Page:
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Interview: Rackspace CTO John Engates on why hybrid cloud matters

As businesses opt for a combination of public and private cloud applications, chief technology officer John Engates says Rackspace's aim is to remove complexity and make it easier for customers to deploy cloud technology

There is no single cloud. Businesses typically have some applications deployed on physical server hardware, some are virtualised, while others might be accessed as services on a public cloud such as Amazon Web Services (AWS) or Microsoft Azure.

With organisations beginning to see the benefits of infrastructure as a service (IaaS) and platform as a service (PaaS) in the public cloud, the definition of a private cloud has changed. It is no longer about a bunch of virtual machines (VMs) in the datacentre.

Now customers want to run applications in multiple clouds, according to John Engates, CTO of Rackspace. “Our business is to make it easy for our customers to deploy technology,” he says.

Among the complexities that IT departments are currently facing is that as more IT is commissioned and run by other parts of the business, these new systems are not deployed in the company’s datacentre.  

“A company may hire a digital agency to build a new mobile experience which will only run on AWS. At the same time, the CIO’s world includes Microsoft Azure because he bought a bunch of Microsoft Enterprise licences and he has an ageing datacentre where those applications are being used. At Rackspace, we are embracing the idea of multiple clouds in the enterprise,” says Engates.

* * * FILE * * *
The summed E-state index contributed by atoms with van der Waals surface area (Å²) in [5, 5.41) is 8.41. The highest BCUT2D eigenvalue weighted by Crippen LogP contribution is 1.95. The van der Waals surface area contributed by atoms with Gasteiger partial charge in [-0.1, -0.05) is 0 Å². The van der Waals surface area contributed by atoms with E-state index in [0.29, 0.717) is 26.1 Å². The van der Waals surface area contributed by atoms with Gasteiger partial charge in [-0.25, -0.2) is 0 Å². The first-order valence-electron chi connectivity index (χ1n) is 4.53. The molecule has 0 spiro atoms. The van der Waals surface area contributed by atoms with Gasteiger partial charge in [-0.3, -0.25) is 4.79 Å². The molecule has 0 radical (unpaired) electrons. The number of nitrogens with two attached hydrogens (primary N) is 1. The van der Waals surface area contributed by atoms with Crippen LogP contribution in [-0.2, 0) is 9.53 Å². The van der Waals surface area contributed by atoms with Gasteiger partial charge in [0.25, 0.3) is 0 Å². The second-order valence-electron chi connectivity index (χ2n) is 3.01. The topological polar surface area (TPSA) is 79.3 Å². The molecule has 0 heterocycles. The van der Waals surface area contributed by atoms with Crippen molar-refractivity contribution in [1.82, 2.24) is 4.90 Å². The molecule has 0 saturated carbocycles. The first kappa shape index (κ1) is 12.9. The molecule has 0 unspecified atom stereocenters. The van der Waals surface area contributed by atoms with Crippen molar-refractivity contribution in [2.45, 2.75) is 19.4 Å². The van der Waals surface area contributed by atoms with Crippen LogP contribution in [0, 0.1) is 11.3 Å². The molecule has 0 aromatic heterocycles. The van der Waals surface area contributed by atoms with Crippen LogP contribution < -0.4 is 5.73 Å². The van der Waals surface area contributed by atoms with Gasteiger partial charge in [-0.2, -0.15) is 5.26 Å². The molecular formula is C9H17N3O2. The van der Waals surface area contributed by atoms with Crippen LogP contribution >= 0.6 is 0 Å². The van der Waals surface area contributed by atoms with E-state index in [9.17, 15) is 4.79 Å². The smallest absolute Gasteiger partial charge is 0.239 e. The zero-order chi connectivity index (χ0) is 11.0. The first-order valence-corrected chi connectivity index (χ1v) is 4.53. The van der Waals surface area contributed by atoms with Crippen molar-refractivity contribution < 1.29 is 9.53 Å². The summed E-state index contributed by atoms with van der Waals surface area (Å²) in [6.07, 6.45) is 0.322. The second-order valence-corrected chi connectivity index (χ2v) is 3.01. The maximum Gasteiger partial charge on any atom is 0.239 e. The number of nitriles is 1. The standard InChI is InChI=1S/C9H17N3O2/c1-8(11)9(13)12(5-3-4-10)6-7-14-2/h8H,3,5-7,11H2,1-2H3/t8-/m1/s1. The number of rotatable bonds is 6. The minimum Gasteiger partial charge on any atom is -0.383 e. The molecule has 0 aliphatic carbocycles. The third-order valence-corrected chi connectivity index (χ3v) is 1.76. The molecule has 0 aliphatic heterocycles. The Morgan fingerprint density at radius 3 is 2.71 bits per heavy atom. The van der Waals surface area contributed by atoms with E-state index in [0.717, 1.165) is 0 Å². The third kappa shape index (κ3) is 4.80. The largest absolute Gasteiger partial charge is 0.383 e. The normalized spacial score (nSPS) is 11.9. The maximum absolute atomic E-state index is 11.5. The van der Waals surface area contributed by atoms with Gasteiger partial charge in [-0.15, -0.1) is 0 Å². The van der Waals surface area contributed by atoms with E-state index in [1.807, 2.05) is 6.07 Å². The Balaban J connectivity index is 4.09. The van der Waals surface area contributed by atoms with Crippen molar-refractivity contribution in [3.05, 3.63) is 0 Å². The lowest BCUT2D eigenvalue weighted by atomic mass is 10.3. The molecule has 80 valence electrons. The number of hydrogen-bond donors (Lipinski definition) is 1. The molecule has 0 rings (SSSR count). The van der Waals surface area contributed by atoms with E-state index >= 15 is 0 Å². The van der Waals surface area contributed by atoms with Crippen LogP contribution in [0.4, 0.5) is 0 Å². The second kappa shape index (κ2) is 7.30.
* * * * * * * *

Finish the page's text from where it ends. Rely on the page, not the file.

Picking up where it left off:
Build a digital experience

Many companies are writing their own software to differentiate their digital experience, he says. Logically, it makes sense to run these new applications on the public cloud, but security concerns and regulatory requirements impose restrictions.

Our business is to make it easy for our customers to deploy technology
John Engates, Rackspace

“The customer wants to have some control. They may want to run it in their own datacentre because the public cloud is not always right for every application. Private clouds enable organisations to gain some of the advantages of the public cloud without the perceived risks.

In this private cloud space, OpenStack is often compared to VMware. But, according to Engates, if you are a software developer writing a modern web or mobile application, you are much more likely to perceive OpenStack as a real cloud than VMware. Why? Engates argues that VMware was initially positioned as technology to virtualise physical hardware, while OpenStack is for the developer who needs an application programming interface (API) for automating his application deployment process.

According to Engates, developers want an AWS-like experience for their applications – in other words, programmable DevOps.

OpenStack is not easy

Among the challenges for OpenStack is that it is regarded as complex technology.

“The early adopters of cloud have been smaller companies with a lot of technical acumen, says Engates. “They roll up their sleeves and figure it out for themselves without a manual or service provider.